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  1. #1
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    Default What is Attachment Parenting?

    I would love it if everyone could do a short summary of what they think it is please.

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    I might not be right, but my opinion is that it is a combination of all/some of these things:

    Co-sleeping
    Baby wearing
    Gentle parenting (no smacking)
    I would assume most would bf
    Child-led parenting
    Little or no separation from parents in the first 12 months to 2 years

    Can't think of any others right now.

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    Quote Originally Posted by BigRedV View Post
    I might not be right, but my opinion is that it is a combination of all/some of these things:

    Co-sleeping
    Baby wearing
    Gentle parenting (no smacking)
    I would assume most would bf
    Child-led parenting
    Little or no separation from parents in the first 12 months to 2 years

    Can't think of any others right now.
    That's what I think too.

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    I think it is giving the child as much security that their needs will be met as possible. This means they grow up confident that they are being looked after well and this gives then a secure attachment to their caregiver and a sense of security in the world - hopefully leading to greater confidence.

    For me it's about always trying to avoid distress to the child as an infant, and when the child gets older and gets upset as you enforce boundaries, it's about providing comfort to help the child work through their feelings of frustration. It's not permissive parenting.

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  6. #5
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    Oh, and no cc or cio

    Demand feeding
    Last edited by BigRedV; 12-02-2012 at 18:03.

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    Attachment parents to me is responsive parenting & 'baby led' parenting. And cosleeping, baby wearing etc could be a part of that if that's what the baby needs.

    And likely involves Feeding on demand - be it breast or bottle.

    Responding to cries - no CIO/CCing.

    Gentle parenting - not smacking etc. not disciplining through intimidation or humiliation.

    But I guess overall to me it's more about meeting babies/child's emotional needs, focusing on bonding with baby/children, rather than a set of rules to follow (because all babies & children have different emotional needs)

    I don't think it's a WAY OUT radical new concept. I think it's almost sad that it ever needed to be clarified. I think it's a bit in response to like our grandparents & parents age of parenting. The children are seen not heard, crying is good for their lungs, if you pick them up you'll just teach them that it they cry you'll come running and what would easily pass as normal discipline 50 years ago these days would call abuse without hesitation. So I think AP theory is more about validating what most parents just do anyway if not inundated with (bad) advice.

    Though these days we have 'sleep experts' & 'baby whispers' writing some pretty worrying books.

    Oh and another thing that's a theme of AP that I've picked up on is respecting my children's personhood. Upsets my mum sometimes seeing how I am with jasper, because apparently I show him & his opinions & feelings more respect than her parents showed her up to the day she left home and became an 'adult'.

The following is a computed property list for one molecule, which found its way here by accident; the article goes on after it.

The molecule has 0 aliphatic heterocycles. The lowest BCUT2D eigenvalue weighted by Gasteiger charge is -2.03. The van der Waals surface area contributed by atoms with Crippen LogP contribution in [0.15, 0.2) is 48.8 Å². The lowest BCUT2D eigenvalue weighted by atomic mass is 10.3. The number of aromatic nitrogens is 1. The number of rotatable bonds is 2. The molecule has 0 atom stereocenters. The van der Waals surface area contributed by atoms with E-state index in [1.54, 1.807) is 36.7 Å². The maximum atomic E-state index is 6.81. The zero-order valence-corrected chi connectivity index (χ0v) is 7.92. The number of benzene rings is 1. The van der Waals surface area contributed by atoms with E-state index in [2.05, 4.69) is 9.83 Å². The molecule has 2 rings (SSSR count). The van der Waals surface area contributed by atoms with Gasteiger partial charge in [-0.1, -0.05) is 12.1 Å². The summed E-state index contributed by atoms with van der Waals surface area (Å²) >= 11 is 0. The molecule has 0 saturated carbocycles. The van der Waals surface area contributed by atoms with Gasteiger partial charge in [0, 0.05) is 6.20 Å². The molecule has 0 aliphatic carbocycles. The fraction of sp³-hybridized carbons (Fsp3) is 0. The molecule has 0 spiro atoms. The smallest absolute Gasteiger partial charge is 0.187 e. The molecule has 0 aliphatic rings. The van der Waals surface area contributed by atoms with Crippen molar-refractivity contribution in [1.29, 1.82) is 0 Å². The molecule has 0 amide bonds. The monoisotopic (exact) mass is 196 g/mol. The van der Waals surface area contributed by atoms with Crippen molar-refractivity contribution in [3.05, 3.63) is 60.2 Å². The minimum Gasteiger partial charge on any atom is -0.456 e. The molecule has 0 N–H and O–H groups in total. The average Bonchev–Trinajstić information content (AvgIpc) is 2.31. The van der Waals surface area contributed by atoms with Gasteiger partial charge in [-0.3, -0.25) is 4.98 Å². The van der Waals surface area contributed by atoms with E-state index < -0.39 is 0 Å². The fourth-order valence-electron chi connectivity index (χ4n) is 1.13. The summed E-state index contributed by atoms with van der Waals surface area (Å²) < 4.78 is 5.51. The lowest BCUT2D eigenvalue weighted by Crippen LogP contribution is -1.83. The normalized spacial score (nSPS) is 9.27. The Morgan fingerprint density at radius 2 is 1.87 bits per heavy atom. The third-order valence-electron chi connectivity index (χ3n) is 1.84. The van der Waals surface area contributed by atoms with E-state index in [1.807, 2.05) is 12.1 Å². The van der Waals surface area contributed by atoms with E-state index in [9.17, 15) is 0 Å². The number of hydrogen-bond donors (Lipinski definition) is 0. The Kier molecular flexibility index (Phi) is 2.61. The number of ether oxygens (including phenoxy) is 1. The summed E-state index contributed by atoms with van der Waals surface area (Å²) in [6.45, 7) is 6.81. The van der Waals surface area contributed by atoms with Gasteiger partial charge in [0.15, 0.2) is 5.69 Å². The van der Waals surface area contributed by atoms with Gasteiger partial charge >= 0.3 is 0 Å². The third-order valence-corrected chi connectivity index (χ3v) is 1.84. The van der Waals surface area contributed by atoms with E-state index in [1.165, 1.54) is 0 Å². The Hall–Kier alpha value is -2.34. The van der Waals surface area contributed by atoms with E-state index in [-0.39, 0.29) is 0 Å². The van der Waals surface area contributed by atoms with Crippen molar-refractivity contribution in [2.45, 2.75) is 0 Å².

And I don't always get it 'right'.
    Last edited by Boobycino; 12-02-2012 at 18:06.

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  9. #7
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    To me it's about allowing your children to move away from you when they are comfortable doing so (weaning from the breast on their terms, moving to their own bed on their terms, etc) and being in tune with your children, being responsive to their needs, and using the type of discipline you and they are comfortable with.

    I also think it completely changes as they become older and more independent. Anyone raised (or at least partially raised) a teenage boy hell bent on destroying his life, and the lives of everyone around him? No amount of gentle talking helps, but pulling out a gun sure as $h¡T doesn't help either!

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    Basically it's parenting in a way that is respectful to both their physical AND emotional needs. Usually this means but is not restricted to co-sleeping, natural birth, breastfeeding, and babywearing however these only apply to little ones. With my almost 3 year old attachment parenting means understanding that she will at times need my support when dealing with things that might be upsetting to her, having realistic expectations of her behaviour and knowing what is he appropriate and allowing her to make her own decisions. There are consequences when she does the wrong thing (eg if she hits another child I tell her "we don't hit our friends, he won't want to play with you of you hit." then if she does it again she's removed from the play or we go home) and there are boundaries which I remind myself are not always clear to a toddler and she may need reminding and redirection.

    This afternoon we were leaving a party. She was having a lot of fun and naturally didn't want to go but the baby was tired and the party was wrapping up. I said she could play for 5 more minutes while I collected our things but after that it was home time. After 5 minutes I helped her with her shoes and she began to get upset again. I gently reminded her that we would see x and x later in the week and x and x at Playgroup but for now it was time to head home. So she hugged her friends and we left and she was fine.

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